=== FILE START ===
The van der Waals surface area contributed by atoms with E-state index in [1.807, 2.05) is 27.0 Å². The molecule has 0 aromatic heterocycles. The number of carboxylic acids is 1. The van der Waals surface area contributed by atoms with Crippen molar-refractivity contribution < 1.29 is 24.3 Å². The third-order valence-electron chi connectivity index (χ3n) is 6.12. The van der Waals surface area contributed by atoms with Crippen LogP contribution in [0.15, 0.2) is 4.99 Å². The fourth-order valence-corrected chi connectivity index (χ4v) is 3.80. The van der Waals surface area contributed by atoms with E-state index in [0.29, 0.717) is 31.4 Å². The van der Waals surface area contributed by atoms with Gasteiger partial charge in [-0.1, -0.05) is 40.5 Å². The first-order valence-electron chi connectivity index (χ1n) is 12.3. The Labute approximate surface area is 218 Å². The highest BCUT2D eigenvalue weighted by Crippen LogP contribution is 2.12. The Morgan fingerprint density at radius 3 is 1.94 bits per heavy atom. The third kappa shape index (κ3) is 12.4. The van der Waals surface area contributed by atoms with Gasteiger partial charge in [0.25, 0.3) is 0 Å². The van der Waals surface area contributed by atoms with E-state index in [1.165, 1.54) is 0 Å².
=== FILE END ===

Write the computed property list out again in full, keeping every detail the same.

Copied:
The van der Waals surface area contributed by atoms with E-state index in [1.807, 2.05) is 27.0 Å². The molecule has 0 aromatic heterocycles. The number of carboxylic acids is 1. The van der Waals surface area contributed by atoms with Crippen molar-refractivity contribution < 1.29 is 24.3 Å². The third-order valence-electron chi connectivity index (χ3n) is 6.12. The van der Waals surface area contributed by atoms with Crippen LogP contribution in [0.15, 0.2) is 4.99 Å². The fourth-order valence-corrected chi connectivity index (χ4v) is 3.80. The van der Waals surface area contributed by atoms with E-state index in [0.29, 0.717) is 31.4 Å². The van der Waals surface area contributed by atoms with Gasteiger partial charge in [-0.1, -0.05) is 40.5 Å². The first-order valence-electron chi connectivity index (χ1n) is 12.3. The Labute approximate surface area is 218 Å². The highest BCUT2D eigenvalue weighted by Crippen LogP contribution is 2.12. The Morgan fingerprint density at radius 3 is 1.94 bits per heavy atom. The third kappa shape index (κ3) is 12.4. The van der Waals surface area contributed by atoms with Gasteiger partial charge in [0.25, 0.3) is 0 Å². The van der Waals surface area contributed by atoms with E-state index in [1.165, 1.54) is 0 Å².